I had not seen buckwheat flowers before, but Monty has drilled a dual crop of buckwheat and millet in the big bottom field. And now the buckwheat is all in flower. Its not spectacular, like the sunflowers that are in bloom in some fields at the moment, but its still rather lovely to come down the hill and over the bridge to realize that a whole field is fully in flower. When I was at the Rochefort market last thursday, I spoke with the baker who makes organic sourdough bread, and also gluten free bread which is really good. He is interested in the crop. But he also said that he has a friend who is studying bees that forage on buckwheat flowers, and she has been looking for fields of organic buckwheat to put an experimental bee hive. Unfortunately she is not around at the moment, but I would have loved to learn some more.
Monty is working out how to make different wire mesh sections for the combine harvester, to manage the different sizes of grains. In the top fields he has planted oats and chickpeas, and at the moment, we are dismantling a mesh panel that I had used for my hens temporary chick cage, as it seems to be the perfect size. Adapting things is what most farmers I see here do. Thats the other thing Monty has been doing, and has roped in his visiting friend; adapting a dynadrive ( don’t ask.. ) into a dynadrive with a spreader all in one. A lot of banging and drilling and sourcing new bearings, dropping bits on the ground and finding them again. It appears that the thing is finished. As far as I understand, you pull this behind the tractor and the dynadrive which is a rotary cultivator, reduces the earth clods to smaller crumbly soil, with the spreading being used to seed cover crops. So its now done in one action instead of having to pass through the field twice, which would have used more petrol and compacting the soil unnecessarily. He has just a couple of weeks left to work here, before he starts the two more intense years of the biodynamic college, and so he is trying to get as much done before leaving. And so for two years, there will not be so much going on in terms of farming. He is sowing a meadow between the trees in the orchards.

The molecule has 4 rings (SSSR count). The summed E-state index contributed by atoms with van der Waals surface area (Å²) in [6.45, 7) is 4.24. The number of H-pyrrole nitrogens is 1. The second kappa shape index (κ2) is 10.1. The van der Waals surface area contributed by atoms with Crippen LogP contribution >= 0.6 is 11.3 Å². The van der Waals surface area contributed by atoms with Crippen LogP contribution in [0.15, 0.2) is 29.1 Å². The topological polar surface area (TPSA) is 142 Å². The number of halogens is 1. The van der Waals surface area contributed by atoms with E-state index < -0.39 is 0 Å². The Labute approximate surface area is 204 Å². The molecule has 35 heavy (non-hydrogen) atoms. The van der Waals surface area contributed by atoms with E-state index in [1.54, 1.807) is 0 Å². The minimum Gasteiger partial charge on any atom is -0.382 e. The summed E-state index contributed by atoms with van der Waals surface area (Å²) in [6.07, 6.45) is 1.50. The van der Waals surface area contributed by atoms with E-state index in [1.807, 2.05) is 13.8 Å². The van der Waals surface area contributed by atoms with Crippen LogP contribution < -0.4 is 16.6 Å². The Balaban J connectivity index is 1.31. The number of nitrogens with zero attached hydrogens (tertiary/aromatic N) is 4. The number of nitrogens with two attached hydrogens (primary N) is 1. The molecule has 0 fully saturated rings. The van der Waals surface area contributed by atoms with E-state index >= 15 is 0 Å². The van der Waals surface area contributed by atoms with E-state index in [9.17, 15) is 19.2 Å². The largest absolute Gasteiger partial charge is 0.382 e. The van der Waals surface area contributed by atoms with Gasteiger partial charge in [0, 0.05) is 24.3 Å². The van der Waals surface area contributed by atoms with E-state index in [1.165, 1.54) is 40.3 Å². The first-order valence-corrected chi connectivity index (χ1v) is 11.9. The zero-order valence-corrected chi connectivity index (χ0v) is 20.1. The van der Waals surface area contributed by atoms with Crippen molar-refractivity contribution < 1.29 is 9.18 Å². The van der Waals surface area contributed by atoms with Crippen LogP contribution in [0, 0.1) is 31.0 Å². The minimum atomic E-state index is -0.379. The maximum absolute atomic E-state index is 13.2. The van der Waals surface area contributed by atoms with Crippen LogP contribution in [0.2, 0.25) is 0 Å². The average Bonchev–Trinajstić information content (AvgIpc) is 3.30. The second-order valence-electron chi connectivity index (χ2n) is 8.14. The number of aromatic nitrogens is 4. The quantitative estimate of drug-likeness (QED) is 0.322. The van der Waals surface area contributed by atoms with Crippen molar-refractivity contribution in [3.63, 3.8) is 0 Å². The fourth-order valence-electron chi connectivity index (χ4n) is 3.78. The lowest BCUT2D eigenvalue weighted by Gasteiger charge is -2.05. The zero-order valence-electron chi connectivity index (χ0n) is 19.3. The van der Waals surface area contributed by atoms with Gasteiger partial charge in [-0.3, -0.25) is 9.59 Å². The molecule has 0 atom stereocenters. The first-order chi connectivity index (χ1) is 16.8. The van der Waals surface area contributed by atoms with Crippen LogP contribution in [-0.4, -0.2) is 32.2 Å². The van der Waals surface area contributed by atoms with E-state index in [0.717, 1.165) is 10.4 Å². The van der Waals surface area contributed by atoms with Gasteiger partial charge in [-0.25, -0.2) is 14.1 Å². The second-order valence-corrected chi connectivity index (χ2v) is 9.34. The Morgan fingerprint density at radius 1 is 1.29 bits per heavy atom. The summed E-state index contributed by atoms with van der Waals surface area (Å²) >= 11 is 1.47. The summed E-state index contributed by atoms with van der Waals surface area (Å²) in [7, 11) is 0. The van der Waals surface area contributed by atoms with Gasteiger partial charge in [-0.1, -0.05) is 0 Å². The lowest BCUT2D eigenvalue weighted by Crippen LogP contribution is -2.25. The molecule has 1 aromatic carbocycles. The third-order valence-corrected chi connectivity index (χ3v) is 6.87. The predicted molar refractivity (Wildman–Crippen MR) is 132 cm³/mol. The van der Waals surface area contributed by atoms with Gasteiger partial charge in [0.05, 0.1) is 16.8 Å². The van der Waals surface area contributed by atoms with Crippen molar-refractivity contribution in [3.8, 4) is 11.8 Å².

I have not worked on the hare that I was half way through sewing, because I was picking up another friend from Angouleme yesterday. Quite a beautiful drive with wide reaching views over the open valley of vineyards around Cognac, and spectacular clouds after the heavy rains and storms we have had. And then this morning I was enticed to a new brocante that I have not been to before in Rochefort. It was rather sweet as it was mainly private people clearing grandma’s attic, rather than some of the more professional sellers. I found a couple of stands with old linens, and picked up some beautiful hand-embroidered linens and trims to be used in the hare making weekend. I now need to soak them in bicarbonate of soda overnight, and then wash them in soda percarbonate, to get rid of the old yellowing and age marks. I then bumped into someone whom I had first met during the artists open houses in Rochefort in March, and she and I discussed doing a workshop together. She is a fabric dyer and I had bought a gorgeous cushion cover that she had created. I don’t feel very confident with the dying of fabrics unless its just for me. So all those vintage shifts that I have been collecting over the last year can be used for dying and adapting to sew super original summer clothes. We will do some experimenting together before offering this workshop, but I am really happy that that idea may actually happen.
After last weekends heat wave, this weekend produced rain all of Saturday. At least 11mm. We were really grateful.